In another embodiment of the present invention, a paddle can comprise a handle which is integrally attached to a non conducting shaft which is integrally attached to a conductive spoon electrode. Unlike the above embodiment, this paddle is manufactured with a conductive spoon electrode integrally attached to the shaft. In this embodiment, a separate electrode plate (as described above) is not needed. Other than the separate electrode plate, all of the above described embodiments can be applied to this variation of the invention.
Although a few preferred embodiments of the present invention have been shown and described, it would be appreciated by those skilled in the art that changes may be made in this embodiment without departing from the principles and spirit f the invention, the scope of which is defined in the claims and their equivalents.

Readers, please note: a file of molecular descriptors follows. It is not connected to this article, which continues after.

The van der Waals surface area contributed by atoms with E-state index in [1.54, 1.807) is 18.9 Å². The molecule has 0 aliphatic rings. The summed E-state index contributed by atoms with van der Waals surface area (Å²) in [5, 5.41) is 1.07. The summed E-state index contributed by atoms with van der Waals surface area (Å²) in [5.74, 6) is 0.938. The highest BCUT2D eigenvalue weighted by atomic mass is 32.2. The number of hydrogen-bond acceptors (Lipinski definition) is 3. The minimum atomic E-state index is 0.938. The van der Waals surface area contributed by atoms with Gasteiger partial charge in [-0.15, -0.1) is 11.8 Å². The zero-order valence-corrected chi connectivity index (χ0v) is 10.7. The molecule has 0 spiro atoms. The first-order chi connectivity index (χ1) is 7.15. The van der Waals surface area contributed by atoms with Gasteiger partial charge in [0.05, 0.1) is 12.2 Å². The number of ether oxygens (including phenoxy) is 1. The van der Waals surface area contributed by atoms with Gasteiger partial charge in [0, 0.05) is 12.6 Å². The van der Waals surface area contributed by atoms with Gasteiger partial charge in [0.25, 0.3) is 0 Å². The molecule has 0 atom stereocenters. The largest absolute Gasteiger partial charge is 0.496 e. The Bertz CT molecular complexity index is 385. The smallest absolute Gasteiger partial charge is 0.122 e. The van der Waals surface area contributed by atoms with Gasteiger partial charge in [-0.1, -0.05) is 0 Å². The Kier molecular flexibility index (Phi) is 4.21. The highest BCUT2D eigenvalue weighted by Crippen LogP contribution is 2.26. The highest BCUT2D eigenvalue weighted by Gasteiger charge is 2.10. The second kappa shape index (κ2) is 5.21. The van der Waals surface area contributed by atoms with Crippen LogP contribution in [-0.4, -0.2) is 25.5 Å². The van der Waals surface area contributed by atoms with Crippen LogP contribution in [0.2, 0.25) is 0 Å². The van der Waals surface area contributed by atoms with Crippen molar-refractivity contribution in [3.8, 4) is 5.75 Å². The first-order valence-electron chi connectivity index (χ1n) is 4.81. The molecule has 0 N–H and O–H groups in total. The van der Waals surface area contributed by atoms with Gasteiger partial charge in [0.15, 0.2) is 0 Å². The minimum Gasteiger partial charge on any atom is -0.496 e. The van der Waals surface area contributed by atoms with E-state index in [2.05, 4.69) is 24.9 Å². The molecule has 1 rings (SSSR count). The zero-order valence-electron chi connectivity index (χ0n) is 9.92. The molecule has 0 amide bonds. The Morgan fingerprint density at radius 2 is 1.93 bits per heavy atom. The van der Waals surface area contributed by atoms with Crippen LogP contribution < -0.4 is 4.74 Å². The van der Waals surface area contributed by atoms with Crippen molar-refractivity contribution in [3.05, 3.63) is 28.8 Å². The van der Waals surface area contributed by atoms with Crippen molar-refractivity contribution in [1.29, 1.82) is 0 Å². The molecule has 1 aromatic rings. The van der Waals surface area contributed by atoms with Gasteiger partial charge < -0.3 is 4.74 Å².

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|Citing Patent||Filing date||Publication date||Applicant||Title|
|US8498700||Sep 16, 2010||Jul 30, 2013||Convidien LP||Disposable internal defibrillation electrodes|
|International Classification||A61N1/39, A61N1/05, A61N1/04, A61N1/08|
|Cooperative Classification||A61N1/08, A61N1/0587|
|European Classification||A61N1/05P, A61N1/08|
|Apr 8, 2002||AS||Assignment|
Owner name: KONINKLIJKE PHILIPS ELECTRONICS N.V., NETHERLANDS
Free format text: ASSIGNMENT OF ASSIGNORS INTEREST;ASSIGNORS:MILER, JAMES L.;KELLY, JOAN A.;REEL/FRAME:012778/0864
Effective date: 20020129
|Apr 8, 2010||FPAY||Fee payment|
Year of fee payment: 4
|Apr 7, 2014||FPAY||Fee payment|
Year of fee payment: 8